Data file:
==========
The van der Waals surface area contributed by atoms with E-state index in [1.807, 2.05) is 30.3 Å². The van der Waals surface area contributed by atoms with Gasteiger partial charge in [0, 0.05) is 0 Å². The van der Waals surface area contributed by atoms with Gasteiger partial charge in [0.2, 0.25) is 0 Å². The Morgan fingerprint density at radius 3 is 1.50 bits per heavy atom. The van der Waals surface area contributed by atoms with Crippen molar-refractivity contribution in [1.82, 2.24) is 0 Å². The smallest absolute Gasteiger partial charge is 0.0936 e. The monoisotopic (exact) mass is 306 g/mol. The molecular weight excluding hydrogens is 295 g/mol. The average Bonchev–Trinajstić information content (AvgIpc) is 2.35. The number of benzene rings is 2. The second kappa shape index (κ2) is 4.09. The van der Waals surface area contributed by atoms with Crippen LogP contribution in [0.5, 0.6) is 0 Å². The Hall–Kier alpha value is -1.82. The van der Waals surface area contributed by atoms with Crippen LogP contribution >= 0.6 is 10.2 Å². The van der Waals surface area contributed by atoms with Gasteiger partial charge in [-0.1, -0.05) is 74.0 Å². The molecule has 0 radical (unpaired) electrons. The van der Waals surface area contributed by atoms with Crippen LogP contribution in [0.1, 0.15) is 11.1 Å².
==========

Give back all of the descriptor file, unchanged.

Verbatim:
The van der Waals surface area contributed by atoms with E-state index in [1.807, 2.05) is 30.3 Å². The van der Waals surface area contributed by atoms with Gasteiger partial charge in [0, 0.05) is 0 Å². The van der Waals surface area contributed by atoms with Gasteiger partial charge in [0.2, 0.25) is 0 Å². The Morgan fingerprint density at radius 3 is 1.50 bits per heavy atom. The van der Waals surface area contributed by atoms with Crippen molar-refractivity contribution in [1.82, 2.24) is 0 Å². The smallest absolute Gasteiger partial charge is 0.0936 e. The monoisotopic (exact) mass is 306 g/mol. The molecular weight excluding hydrogens is 295 g/mol. The average Bonchev–Trinajstić information content (AvgIpc) is 2.35. The number of benzene rings is 2. The second kappa shape index (κ2) is 4.09. The van der Waals surface area contributed by atoms with Crippen LogP contribution in [0.5, 0.6) is 0 Å². The Hall–Kier alpha value is -1.82. The van der Waals surface area contributed by atoms with Crippen LogP contribution >= 0.6 is 10.2 Å². The van der Waals surface area contributed by atoms with Gasteiger partial charge in [-0.1, -0.05) is 74.0 Å². The molecule has 0 radical (unpaired) electrons. The van der Waals surface area contributed by atoms with Crippen LogP contribution in [0.1, 0.15) is 11.1 Å².